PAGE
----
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Will Trump be Putin’s puppet?

Trump-Russia
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A billboard showing US President-elect Donald Trump and Russian President Vladimir Putin in Danilovgrad, Montenegro.
SAVO PRELEVIC/AFP/Getty Images
A billboard showing US President-elect Donald Trump and Russian President Vladimir Putin in Danilovgrad, Montenegro.
US relations with Russia continue to deteriorate, but that could all change from January 20.
W hen analysing the past it can be easy to get caught up in grand theories and frameworks and to forget the ability of a rogue actor to change everything. In the contorted history of US-Russian relations, Donald Trump may go down alongside Mikhail Gorbachev as one such figure.
Although American politics remains as partisan as ever, one of the few things Democrats and Republicans agree on is that the government should respond firmly to apparent interference from the Russian government in last year’s US election. Such an intrusion into America’s democratic process is seen as unprecedented and unacceptable, and leaders of both parties have been quick to call for sanctions.
Only very few politicians have backed inaction. But one of them, the president-elect, will soon be in charge of foreign policy. 
In response to the alleged hacks, Barack Obama last week ordered 35 Russian diplomats to return home. Republicans stopped short of actually complimenting the president but most senior figures - including House Speaker Paul Ryan, Senate Majority Leader Mitch McConnell and Senator John McCain - all agreed it was the right decision. Mr. McCain called the hacks “an act of war.” 
Although Russian involvement has not been proved beyond doubt, the evidence is clear. As Hillary Clinton often claimed during the election campaign, 17 federal agencies have said they believe the Kremlin was behind the breaches.
Mr. Trump, however, remains sceptical, citing his own expertise on the matter. “I know a lot about hacking," he told reporters, "and hacking is a very hard thing to prove, so it could be somebody else.”
Extraordinarily, Mr. Trump sided with Mr. Putin against his own president. When Mr. Putin decided not to retaliate by expelling US diplomats, instead inviting their children to the Kremlin for New Year’s Eve, Mr. Trump declared the move “very smart” - and pinned the tweet to the top of his account for good measure.
Barack Obama and Vladimir Putin have often not seen eye to eye
Barack Obama and Vladimir Putin have often not seen eye to eye. Dmitry Azarov/Kommersant Photo via Getty Images
We are therefore at a strange juncture. The latest events mark a new low for US-Russian relations in the post-Cold War era, yet the man about to take the reins in Washington looks set to take a very different course from those who have gone before.
Will Mr. Trump continue to ignore the cyber-attacks when he comes to power? He certainly has a strong motive to do so, since accepting that the Kremlin had intervened on his behalf would both be acutely embarrassing and cast his victory into doubt.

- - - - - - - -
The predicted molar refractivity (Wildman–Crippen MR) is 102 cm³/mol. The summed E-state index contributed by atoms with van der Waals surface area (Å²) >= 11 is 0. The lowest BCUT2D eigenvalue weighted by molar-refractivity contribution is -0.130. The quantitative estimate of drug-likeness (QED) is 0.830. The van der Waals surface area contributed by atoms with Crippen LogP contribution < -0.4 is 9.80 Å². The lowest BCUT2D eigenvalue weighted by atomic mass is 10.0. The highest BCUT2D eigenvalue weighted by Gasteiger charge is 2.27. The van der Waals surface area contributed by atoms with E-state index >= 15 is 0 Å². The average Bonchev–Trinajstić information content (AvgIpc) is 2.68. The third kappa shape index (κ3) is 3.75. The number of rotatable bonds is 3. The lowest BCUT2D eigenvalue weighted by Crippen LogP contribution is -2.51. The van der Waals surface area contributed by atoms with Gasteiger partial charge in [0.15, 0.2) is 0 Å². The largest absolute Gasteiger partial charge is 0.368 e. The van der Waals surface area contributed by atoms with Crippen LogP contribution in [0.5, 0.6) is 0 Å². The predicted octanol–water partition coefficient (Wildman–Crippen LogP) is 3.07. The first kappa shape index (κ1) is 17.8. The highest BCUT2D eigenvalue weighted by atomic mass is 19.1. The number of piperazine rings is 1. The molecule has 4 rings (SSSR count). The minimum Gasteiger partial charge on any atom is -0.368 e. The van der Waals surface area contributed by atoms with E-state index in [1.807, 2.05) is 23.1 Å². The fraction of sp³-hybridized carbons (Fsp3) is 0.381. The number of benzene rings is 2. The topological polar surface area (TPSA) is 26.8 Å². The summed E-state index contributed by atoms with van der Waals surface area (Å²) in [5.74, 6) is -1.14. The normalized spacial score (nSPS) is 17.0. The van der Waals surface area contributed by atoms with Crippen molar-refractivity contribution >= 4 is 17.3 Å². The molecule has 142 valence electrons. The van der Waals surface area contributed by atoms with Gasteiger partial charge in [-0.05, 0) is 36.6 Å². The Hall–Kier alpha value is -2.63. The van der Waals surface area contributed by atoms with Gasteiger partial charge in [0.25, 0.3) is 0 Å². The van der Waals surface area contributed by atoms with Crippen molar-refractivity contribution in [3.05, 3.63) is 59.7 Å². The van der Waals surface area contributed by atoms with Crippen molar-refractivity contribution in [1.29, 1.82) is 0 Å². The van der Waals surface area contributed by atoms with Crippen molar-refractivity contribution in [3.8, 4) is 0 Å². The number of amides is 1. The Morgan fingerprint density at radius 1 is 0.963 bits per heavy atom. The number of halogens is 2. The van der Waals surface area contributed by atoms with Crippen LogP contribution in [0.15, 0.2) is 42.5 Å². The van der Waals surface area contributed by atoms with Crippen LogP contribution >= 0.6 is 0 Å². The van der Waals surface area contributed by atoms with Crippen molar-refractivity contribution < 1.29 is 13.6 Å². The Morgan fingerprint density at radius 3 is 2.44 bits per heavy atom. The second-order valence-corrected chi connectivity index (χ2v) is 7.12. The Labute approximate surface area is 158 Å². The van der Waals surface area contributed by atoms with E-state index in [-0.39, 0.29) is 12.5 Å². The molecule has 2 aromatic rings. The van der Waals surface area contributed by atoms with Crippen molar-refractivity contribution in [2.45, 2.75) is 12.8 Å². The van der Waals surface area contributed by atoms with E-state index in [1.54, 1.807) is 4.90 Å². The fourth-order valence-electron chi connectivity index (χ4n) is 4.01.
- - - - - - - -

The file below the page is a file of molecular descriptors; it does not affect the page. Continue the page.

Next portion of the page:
Mr. Trump may not be so quick to defend Mr. Putin as the election fades from memory. But if he does continue with his current stance, some observers fear the US could be in real trouble.
“If Trump chooses to pursue the course he has hinted at... the cost to America and its allies will be far higher than simply turning a blind eye to much of the Kremlin's bad behaviour,” Molly McKew, a foreign policy and strategy consultant, told The World Weekly. “Trump's endorsement of the Kremlin's tactics would exact an enormous cost on our allies and on our own country.”

 Mr. Trump: the Rogue One 

On the other hand, the outgoing administration was unable to stop Mr. Putin annexing Crimea and intervening brutally in the war in Syria. Could Mr. Trump’s unorthodox approach have more success?
His bluntness may allow him to be straightforward with the American people in a way Mr. Obama wasn’t about the illicit tactics used by the Kremlin. And his refusal to bow to convention could allow the US to adapt to this modern form of warfare.
“Our toolbox should be as full and comprehensive as the Kremlin's,” Ms. McKew told TWW. “The tools might be technological or cyber; financial or economic; cultural, informational or diplomatic. This can include targeting Russian state media, Russian assets, and the assets of individuals who have profited from the Kremlin's kleptocracy. We need to identify our weak points, ask the right questions, and develop a range of responses to each.”
Whether the US political elite likes it or not, relations with Russia are sure to change. Mr. Trump’s apparent chumminess with Mr. Putin could be disastrous for the US. But if he wants to prove he’s “no puppet” and decides to confront Russia in the same way that he has confronted his own country’s political establishment, then perhaps it could prove an unexpected boon in managing this trickiest of relationships.
Many Americans maintain, under their banner of ‘not my President’, that Mr. Trump is the wrong man for the White House. But the wrong man in the right place could perhaps make all the difference.
Tim Cross
The World Weekly
05 January 2017 - last edited 05 January 2017